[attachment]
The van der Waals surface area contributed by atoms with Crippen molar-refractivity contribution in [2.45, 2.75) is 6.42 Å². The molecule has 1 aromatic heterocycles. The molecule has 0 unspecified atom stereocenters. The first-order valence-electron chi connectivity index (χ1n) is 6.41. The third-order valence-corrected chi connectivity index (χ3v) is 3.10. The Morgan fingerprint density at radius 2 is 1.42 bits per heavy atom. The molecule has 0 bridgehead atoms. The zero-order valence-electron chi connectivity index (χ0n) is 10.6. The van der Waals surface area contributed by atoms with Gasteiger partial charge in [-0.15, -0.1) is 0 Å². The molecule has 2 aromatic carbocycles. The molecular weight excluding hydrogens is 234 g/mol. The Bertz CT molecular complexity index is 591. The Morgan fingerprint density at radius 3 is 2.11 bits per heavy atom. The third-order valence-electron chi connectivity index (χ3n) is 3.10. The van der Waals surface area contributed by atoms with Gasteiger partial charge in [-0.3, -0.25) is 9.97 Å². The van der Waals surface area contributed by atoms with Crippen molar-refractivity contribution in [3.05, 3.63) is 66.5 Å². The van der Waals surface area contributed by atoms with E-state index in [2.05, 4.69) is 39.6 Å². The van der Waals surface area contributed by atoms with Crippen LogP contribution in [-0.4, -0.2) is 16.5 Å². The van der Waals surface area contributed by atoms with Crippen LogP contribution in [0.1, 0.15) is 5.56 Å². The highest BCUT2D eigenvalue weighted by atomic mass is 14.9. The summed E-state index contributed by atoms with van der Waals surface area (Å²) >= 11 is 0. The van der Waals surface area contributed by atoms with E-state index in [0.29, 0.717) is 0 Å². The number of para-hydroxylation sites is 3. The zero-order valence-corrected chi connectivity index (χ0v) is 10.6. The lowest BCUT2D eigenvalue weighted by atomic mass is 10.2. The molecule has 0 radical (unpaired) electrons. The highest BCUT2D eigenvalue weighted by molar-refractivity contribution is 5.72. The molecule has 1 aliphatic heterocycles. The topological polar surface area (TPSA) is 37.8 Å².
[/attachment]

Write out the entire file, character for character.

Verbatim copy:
The van der Waals surface area contributed by atoms with Crippen molar-refractivity contribution in [2.45, 2.75) is 6.42 Å². The molecule has 1 aromatic heterocycles. The molecule has 0 unspecified atom stereocenters. The first-order valence-electron chi connectivity index (χ1n) is 6.41. The third-order valence-corrected chi connectivity index (χ3v) is 3.10. The Morgan fingerprint density at radius 2 is 1.42 bits per heavy atom. The molecule has 0 bridgehead atoms. The zero-order valence-electron chi connectivity index (χ0n) is 10.6. The van der Waals surface area contributed by atoms with Gasteiger partial charge in [-0.15, -0.1) is 0 Å². The molecule has 2 aromatic carbocycles. The molecular weight excluding hydrogens is 234 g/mol. The Bertz CT molecular complexity index is 591. The Morgan fingerprint density at radius 3 is 2.11 bits per heavy atom. The third-order valence-electron chi connectivity index (χ3n) is 3.10. The van der Waals surface area contributed by atoms with Gasteiger partial charge in [-0.3, -0.25) is 9.97 Å². The van der Waals surface area contributed by atoms with Crippen molar-refractivity contribution in [3.05, 3.63) is 66.5 Å². The van der Waals surface area contributed by atoms with E-state index in [2.05, 4.69) is 39.6 Å². The van der Waals surface area contributed by atoms with Crippen LogP contribution in [-0.4, -0.2) is 16.5 Å². The van der Waals surface area contributed by atoms with Crippen LogP contribution in [0.1, 0.15) is 5.56 Å². The highest BCUT2D eigenvalue weighted by atomic mass is 14.9. The summed E-state index contributed by atoms with van der Waals surface area (Å²) >= 11 is 0. The van der Waals surface area contributed by atoms with E-state index in [0.29, 0.717) is 0 Å². The number of para-hydroxylation sites is 3. The zero-order valence-corrected chi connectivity index (χ0v) is 10.6. The lowest BCUT2D eigenvalue weighted by atomic mass is 10.2. The molecule has 0 radical (unpaired) electrons. The highest BCUT2D eigenvalue weighted by molar-refractivity contribution is 5.72. The molecule has 1 aliphatic heterocycles. The topological polar surface area (TPSA) is 37.8 Å².